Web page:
The accountant and the iPhone

I’d never had an iPhone before.

I’d seen my techie brother sneakily looking up the answers to Trivial Pursuit questions on his iPhone over Christmas and thought “Wow, a computer that’s small enough to hide in your hand”.

Because HMRC say an iPhone is a computer, not a phone, when you’re looking at it as a benefit provided to staff. But that’s another story.

Suddenly my MacBook Pro looked very big and felt very heavy.

Could I avoid carrying it on the train? Was there a computer small enough to fit comfortably in the pocket of my coat?

Just this week I became the proud user of a company iPhone 4 and I’ve had tremendous fun getting used to it.

Internet and Email

Could I work through the morning’s crop of support requests, using email to pick them up, then answering them on our GetSatisfaction forum and Zendesk support helpdesk?

In short, could I go a whole hour’s train journey without needing to get my MacBook out?

Three web applications to try to begin with, Google Apps email, GetSatisfaction and Zendesk, once I’d logged in to the on-train WiFi.

Accessing the WiFi proved a bit of a challenge, because for some reason, rotating the iPhone didn’t make that page show in landscape. Does that only work for certain sites? And the SHIFT key was automatically switched on at the beginning of typing into a text box, which is great in most circumstances but a pain when you’re entering a login ID that begins with a small letter. It took a good bit of steam coming out of my ears before I was able to work out that I had to press the lit SHIFT button to turn it off again.

The touch-screen keyboard, which I’d never used before, is taking some getting used to. I keep looking for the Command key to copy text - and I’m not yet there with the necessary sleight-of-hand to copy by dragging on such a tiny screen. More practice needed, particularly to get used to using unfamiliar muscles and avoid “texter’s thumb”.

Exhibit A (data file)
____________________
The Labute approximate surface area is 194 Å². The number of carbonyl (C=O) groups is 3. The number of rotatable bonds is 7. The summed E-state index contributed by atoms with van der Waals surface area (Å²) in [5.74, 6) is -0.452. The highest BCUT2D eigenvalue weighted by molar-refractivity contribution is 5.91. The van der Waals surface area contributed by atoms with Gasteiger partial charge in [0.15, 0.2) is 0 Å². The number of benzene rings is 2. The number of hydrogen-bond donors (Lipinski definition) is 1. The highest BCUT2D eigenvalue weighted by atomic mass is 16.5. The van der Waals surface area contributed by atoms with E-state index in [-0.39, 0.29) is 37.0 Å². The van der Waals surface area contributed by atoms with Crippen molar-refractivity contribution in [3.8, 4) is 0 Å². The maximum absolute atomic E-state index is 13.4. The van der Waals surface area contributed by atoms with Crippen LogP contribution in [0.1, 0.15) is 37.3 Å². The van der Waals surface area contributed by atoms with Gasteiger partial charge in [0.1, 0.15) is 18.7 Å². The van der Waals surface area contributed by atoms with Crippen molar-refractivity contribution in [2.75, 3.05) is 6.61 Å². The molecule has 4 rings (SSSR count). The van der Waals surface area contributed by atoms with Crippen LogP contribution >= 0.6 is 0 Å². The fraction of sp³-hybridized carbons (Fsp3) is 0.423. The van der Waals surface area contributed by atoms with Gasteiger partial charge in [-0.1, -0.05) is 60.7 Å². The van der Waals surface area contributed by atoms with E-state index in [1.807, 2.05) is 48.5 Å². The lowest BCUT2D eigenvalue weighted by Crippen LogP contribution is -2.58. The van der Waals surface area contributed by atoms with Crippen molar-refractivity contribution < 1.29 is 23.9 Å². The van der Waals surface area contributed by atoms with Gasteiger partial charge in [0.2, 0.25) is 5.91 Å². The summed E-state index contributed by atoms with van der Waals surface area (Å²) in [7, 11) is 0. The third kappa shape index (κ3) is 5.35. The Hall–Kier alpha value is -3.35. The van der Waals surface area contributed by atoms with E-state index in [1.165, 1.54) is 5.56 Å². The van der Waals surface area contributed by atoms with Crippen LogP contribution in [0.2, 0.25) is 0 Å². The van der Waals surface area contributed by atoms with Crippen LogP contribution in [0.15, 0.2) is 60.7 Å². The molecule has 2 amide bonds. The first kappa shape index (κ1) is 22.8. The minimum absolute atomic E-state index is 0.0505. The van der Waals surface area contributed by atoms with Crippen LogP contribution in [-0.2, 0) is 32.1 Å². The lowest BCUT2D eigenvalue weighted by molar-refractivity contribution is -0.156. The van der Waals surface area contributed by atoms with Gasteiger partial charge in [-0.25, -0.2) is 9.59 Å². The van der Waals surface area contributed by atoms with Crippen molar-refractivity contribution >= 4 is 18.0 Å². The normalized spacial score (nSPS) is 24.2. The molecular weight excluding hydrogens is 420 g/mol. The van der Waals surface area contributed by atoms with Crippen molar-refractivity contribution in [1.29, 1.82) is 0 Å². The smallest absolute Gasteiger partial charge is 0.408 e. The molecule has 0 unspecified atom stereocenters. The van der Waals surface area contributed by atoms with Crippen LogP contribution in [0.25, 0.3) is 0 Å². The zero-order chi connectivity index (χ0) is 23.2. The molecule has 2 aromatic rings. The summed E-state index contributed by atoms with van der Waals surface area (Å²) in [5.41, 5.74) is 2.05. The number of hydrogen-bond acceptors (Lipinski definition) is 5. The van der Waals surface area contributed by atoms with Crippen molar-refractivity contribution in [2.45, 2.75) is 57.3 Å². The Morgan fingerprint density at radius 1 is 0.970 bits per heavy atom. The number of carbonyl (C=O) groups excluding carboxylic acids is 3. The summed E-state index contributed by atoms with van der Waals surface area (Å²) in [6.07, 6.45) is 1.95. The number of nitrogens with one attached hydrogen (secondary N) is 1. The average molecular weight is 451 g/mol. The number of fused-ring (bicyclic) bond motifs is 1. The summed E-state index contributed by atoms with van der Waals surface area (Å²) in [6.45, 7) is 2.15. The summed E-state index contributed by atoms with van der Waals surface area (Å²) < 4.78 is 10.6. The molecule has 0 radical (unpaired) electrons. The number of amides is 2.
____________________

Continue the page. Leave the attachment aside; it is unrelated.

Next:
Google Apps and Zendesk worked beautifully. I think both of them have been adapted to work on an iPhone, because the layout of their pages looked different there, with the buttons in good places for a small screen. 

GetSatisfaction, though, was much harder. The page layout still looked exactly the same, only much smaller. The “Add an image” tab at the bottom of the text box didn’t move out of the way when I was typing, which made it very difficult to see what I’d written, and because the keys are so tiny (well they are if you compare them to a full-size QWERTY keyboard), I wanted to be sure and double-check that I hadn’t hit the wrong letter.

And another thing I couldn’t do easily on GetSatisfaction was scroll through the text box to select a point to paste a link to an article from our knowledge base.

But hey, I got there. When I arrived into Edinburgh, the support requests were all answered, and the MacBook hadn’t left the bag.

Phonecalls and text messages

Texting isn’t something I do a great deal of, apart from texting my husband to say “here safely” when I’m on the move, and for that I use my personal phone (honest, HMRC).

But some messages did come in from O2 with information about using the PAYG system, and I did send a test message to my personal phone.

Texting on the iPhone felt easy except I wasn’t initially sure which box to put the number in and which one was for the text. But I got there in the end!

Phonecalls, on the other hand, have so far not been that easy. I managed to block a lady who was trying to call me yesterday, without having the faintest idea how I did it, and now she can’t call me at all.

Other applications 

I’m keen to try writing an article or blog post on my iPhone (now wouldn’t that have been great for this article - pity I’ve got so far with it by now, really).

And to try working on a spreadsheet, which, as a finance queen, I do quite a lot of. Will I be able even to do whizzy stuff like pivot tables and complex formulae on the iPhone? Ooh.

Are there word processing applications and spreadsheets for the iPhone? I’m sure there are. Any recommendations gratefully received.

Will it replace my MacBook completely?


It’s just too tiny. There are times when I really do need a larger screen, such as when I’m reading a document.

And I can type much quicker on a full-size QWERTY keyboard than on a tiny touch-screen keypad. OK, I touch-type, but even if I didn’t, I’m sure that would still be the case.

But it’s going to be a great addition to my working life. For one thing, it’ll mean I don’t always have to take my MacBook when I’m commuting.

Apple take note: it’d also be great to have the iPhone User Guide available actually on the iPhone without having to download it. Making me download it meant I had to jump through the hoop of working out how to turn the SHIFT key off and logging in, before I could read the user guide which would (hopefully) have told me how to do that.

Some of us are newcomers to the iPhone and we need a bit of extra hand-holding!

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